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This week's practice tip is the next step in REALLY learning to play over changes. Ready?
Installment #3 - Arpeggios Part 2
In last week's tip we covered learning a one octave arpeggio for the four basic 7th chords. I trust you inferred that you'll need at minimum two fingerings for each chord and arpeggio, which makes eight chords and eight arpeggio fingerings. Let's talk a bit about how to apply this material to tunes.
The reason I picked these chords (maj7, m7, 7, and m7b5) is that they are the most basic chords you'll need for learning standards and jazz tunes. Actually, most all chords used in standards-based jazz are either:
So, you first order of business when learning a tune is to reduce the more complex chords to basics. If you see a Bbmaj9#11, it's just a Bb major chord with some extensions. You play Bbmaj7. A G7#5b9 is still just a G7, with some notes added and altered for color, an Am6/9sus is still A minor (or Am7), and so on. This is not a new or revolutionary way of thinking - on the contrary, it's how most older pros learned to call changes. The m7b5 is a bit of a special case; you can think of it as a m7, but sometimes that might be risky if the melody note is the b5.
You might be thinking, "hey, if there are only major, minor, and 7th why are we putting the 7ths on the chords and arpeggios?" Simple, if you improvise for very long using just the triads it sounds pretty bland, not jazzy at all.
One last thing before we get to tunes: learn a chord fingering and one octave arpeggio for a diminished 7th chord also. Just one, though is all you'll need. (for now)
So, assuming you know your nine chords and arpeggios, you'll want to pick a tune or progression to practice. One that I use a lot in teaching is "All of Me." Let's start with the (usual) first chord, which is C6. This is a C major-type chord, so you can use your maj7 chord and arpeggio. What you'll want to do is something called "cadenza practice." How it works is simple: You play a Cmaj7 chord, and then you improvise, using just the arpeggio tones, for as long as you like. No tempo, please! Just explore the sounds of the notes. You can call this "noodling" if you like.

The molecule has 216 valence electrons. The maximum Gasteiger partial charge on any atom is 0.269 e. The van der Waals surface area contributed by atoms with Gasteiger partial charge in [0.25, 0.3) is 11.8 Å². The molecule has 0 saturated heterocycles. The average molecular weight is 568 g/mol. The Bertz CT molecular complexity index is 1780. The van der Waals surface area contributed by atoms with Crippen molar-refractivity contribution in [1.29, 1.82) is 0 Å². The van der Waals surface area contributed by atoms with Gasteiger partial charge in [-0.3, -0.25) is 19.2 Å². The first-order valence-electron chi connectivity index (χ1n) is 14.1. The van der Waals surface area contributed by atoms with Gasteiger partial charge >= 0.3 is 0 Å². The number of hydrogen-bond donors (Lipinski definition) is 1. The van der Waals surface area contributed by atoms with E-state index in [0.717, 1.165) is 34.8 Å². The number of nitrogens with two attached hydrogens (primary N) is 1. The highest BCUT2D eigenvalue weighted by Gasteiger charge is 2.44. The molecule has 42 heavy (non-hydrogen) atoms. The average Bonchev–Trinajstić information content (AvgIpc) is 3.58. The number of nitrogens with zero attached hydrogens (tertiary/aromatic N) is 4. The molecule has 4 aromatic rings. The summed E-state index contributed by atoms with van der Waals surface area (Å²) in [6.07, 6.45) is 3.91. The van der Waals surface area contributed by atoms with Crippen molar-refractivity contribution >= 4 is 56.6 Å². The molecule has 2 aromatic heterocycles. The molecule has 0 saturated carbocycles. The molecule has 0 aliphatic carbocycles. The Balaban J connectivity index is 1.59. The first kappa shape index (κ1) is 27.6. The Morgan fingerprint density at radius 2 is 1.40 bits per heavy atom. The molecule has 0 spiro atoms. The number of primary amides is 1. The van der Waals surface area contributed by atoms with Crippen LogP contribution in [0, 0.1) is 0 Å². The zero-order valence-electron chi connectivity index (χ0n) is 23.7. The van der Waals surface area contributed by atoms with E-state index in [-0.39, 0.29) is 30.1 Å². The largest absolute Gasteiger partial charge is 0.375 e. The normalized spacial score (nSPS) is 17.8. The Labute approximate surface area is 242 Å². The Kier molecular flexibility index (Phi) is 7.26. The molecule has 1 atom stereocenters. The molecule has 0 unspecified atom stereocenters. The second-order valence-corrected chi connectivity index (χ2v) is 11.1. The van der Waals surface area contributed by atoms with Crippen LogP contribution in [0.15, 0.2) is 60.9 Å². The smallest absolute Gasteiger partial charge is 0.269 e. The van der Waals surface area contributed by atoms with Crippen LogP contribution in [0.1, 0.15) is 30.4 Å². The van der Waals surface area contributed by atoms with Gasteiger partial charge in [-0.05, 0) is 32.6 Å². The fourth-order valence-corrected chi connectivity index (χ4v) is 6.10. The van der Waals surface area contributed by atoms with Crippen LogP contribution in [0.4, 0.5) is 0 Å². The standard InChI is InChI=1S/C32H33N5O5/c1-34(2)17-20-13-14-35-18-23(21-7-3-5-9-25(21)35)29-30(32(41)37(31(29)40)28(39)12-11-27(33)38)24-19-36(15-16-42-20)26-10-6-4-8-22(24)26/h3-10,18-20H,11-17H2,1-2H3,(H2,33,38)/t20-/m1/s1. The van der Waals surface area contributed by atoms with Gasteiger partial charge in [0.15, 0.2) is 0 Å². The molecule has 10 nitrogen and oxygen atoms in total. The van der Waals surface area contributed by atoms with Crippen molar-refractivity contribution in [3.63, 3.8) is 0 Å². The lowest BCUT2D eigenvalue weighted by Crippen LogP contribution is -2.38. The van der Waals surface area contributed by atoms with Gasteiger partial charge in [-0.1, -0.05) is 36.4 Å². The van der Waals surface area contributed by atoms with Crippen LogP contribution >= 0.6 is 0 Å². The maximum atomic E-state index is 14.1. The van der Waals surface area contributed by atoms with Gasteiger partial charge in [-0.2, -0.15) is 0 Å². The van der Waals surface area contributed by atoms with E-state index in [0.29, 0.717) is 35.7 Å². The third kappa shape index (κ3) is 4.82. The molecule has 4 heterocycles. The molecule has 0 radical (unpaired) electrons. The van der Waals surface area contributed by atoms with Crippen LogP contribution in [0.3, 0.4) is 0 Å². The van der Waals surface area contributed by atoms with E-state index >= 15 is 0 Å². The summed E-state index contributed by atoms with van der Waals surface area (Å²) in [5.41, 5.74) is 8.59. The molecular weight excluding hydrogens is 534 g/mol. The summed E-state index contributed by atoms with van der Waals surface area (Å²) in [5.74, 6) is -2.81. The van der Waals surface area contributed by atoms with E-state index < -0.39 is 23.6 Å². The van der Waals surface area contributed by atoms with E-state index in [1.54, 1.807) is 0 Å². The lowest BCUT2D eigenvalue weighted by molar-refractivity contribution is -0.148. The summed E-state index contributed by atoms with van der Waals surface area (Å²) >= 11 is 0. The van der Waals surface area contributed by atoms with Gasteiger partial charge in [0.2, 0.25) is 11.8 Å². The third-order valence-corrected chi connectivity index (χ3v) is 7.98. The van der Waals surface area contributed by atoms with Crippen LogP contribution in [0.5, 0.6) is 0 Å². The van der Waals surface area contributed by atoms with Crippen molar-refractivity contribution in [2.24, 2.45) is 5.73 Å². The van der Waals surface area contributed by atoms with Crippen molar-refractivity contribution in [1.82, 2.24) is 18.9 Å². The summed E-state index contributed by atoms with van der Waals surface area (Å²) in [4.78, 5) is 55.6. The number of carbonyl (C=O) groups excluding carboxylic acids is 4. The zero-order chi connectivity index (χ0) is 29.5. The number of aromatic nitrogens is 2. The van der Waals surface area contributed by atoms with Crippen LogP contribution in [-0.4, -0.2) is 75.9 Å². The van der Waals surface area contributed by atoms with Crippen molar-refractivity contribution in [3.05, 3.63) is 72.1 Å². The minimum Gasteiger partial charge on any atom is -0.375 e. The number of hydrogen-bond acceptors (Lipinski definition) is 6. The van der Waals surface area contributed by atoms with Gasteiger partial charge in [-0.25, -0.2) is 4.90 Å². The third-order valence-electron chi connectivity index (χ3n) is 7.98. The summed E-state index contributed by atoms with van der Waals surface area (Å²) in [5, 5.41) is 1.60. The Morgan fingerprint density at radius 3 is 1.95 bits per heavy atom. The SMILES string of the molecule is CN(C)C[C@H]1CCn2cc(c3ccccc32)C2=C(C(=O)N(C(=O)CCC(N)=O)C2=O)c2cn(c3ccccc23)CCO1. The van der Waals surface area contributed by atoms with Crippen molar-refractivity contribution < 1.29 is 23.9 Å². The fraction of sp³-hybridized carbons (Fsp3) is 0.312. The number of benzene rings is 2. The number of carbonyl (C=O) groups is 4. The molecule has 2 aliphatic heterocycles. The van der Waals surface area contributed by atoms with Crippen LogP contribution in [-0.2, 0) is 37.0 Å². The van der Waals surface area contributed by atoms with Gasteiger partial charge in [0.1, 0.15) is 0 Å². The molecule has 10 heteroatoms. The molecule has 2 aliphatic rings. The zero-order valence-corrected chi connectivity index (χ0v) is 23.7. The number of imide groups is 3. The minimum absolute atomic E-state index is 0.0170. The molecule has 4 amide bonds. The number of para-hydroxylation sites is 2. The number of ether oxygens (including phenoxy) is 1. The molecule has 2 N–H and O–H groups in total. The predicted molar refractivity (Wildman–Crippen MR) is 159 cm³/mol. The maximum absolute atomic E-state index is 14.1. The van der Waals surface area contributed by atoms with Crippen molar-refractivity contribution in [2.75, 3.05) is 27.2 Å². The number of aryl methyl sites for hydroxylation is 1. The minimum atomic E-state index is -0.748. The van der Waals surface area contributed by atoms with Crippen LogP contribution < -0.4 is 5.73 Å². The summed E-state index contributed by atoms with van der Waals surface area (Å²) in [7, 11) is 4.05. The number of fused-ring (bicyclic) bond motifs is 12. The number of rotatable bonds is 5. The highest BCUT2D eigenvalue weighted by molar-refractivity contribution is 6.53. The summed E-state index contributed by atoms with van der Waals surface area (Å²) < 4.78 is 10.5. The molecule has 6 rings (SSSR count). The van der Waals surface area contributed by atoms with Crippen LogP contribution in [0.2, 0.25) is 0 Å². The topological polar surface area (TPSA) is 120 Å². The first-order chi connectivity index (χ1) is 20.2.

Then, when you've had your fill of Cmaj7, stop on one of the arpeggio tones, either C, E, G, or B. Hold your note, and visualize the next chord, the E7. Now, here's a big secret for playing on changes. This one tip can potentially save you hundreds of dollars on jazz improvisation method books. DRUM ROLL, PLEASE..........
You are never more than a whole step away from a chord tone in your next chord! Compare the notes in these two chords:
Cmaj7 C E G B
E7 E G# B D
If you're on the note C, you can go 1/2 step DOWN to the B in E7, or one whole step UP to the D in the E7. If you're on the E (in the Cmaj7 chord), you're already ON a chord tone of E7, although you could also go DOWN one whole step to D if you want. If you're on the G, you can go UP 1/2 step to G#, and if you're on B you are once again already on a chord note in the E chord.
So, you'll move to the closest note in the next chord (or stay if they're the same), and begin improvising on this chord using just its arpeggio tones. It should be obvious once you try it why you need two fingerings/positions for each chord and arpeggio. (You don't want to make big leaps around the fingerboard, at least not at the beginning.) So, slowly and securely begin working your way through the changes, one chord at a time, and connect from your last chord to the next one by no more than a whole step. The fingerings aren't really that important; what IS important is learning your notes and how they function in each chord. Remember, don't worry about tempo, measure lengths, or note values at this point. Your goal is to seamlessly move from one chord arpeggio to the next, by the closest note. Another term for this is "voice leading."
© 2001 by Clay Moore; all rights reserved
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